July 21, 2014
By AOPA ePublishing staff
The FAA released a special airworthiness information bulletin (SAIB) July 10 related to the fuel selector valve of some Piper aircraft. The SAIB covers Piper models PA-28-140, PA-28-150, PA-28-160, PA-28-180, PA-28R-180, and PA-28R-200.
On these models, the fuel selector valve can be inadvertently switched off and/or may bind when switching fuel tanks, and can cause a loss of power in flight. The SAIB recommends "the installation of a fuel selector valve cover designed to prevent inadvertently selecting the off position and the maintenance of fuel selector valves to prevent their binding."
The FAA said it received a report of a pilot inadvertently switching off a fuel selector valve of a Piper PA-28-180C while landing in December 2011, resulting in a crash with one serious injury and substantial airplane damage. "The incident was attributed to the pilot inadvertently selecting the off position of the fuel selector valve and a lack of fuel selector valve maintenance," according to the FAA. The airworthiness concern that prompted the SAIB was not determined to be an unsafe condition that would warrant an airworthiness directive.
The FAA recommends that Piper owners become fully familiar with the operation of their airplane’s fuel selector valve, replace fuel selector valve covers with a design that uses a lockout device for the selection of a valve’s off positions, and inspect and maintain fuel selector valves.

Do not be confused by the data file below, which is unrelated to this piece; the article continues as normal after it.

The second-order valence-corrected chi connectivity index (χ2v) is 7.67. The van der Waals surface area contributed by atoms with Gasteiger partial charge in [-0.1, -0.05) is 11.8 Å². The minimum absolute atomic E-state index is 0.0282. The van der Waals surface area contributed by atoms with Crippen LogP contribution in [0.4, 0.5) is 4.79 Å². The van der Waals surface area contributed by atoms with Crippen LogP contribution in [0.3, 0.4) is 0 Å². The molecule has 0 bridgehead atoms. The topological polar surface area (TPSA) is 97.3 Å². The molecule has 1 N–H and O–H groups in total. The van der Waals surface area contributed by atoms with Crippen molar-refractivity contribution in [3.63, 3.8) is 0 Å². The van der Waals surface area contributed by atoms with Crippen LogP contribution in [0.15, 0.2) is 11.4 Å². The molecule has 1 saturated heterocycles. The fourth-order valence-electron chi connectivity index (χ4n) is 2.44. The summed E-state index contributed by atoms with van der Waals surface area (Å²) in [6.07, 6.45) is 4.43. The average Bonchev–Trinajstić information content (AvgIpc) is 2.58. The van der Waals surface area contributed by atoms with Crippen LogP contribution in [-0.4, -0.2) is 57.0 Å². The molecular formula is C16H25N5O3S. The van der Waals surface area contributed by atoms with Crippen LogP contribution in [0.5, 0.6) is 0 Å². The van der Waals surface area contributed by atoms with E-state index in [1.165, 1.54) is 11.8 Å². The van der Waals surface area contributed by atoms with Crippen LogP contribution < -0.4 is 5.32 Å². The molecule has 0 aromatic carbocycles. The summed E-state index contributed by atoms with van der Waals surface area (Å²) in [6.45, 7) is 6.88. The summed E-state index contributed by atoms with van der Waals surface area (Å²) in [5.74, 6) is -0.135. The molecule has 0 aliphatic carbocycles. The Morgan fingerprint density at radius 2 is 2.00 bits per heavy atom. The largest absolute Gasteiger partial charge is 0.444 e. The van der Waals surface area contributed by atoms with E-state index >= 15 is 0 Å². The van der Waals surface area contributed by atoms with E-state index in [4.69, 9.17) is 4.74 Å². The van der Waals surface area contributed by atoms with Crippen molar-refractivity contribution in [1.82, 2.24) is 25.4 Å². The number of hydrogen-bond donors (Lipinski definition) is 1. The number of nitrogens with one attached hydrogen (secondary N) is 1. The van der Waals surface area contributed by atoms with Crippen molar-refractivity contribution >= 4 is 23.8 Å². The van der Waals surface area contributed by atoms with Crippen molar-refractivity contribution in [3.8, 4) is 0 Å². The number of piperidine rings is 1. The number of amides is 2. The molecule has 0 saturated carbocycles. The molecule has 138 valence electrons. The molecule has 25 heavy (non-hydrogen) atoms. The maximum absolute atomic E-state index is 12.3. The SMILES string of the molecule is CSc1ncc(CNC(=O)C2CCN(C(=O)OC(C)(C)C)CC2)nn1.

Find out how to determine if an alteration you want to make to your aircraft is major or minor and how to build a case for any modification you are considering.
If you wanted to visit Jekyll Island in the early 1900s, you would have been out of luck unless your name appeared on a social registry with the likes of the Rockefellers, Vanderbilts, and Pulitzers. Now, all are welcome. Consider stopping by while you are in the area for AOPA's St. Simon Fly-In Nov. 8.
This year has not yet come to a close, but my mind is on January 1, 2020. That’s when the FAA has mandated that aircraft must be equipped for ADS-B Out in order to operate in airspace where a Mode C transponder is required today.
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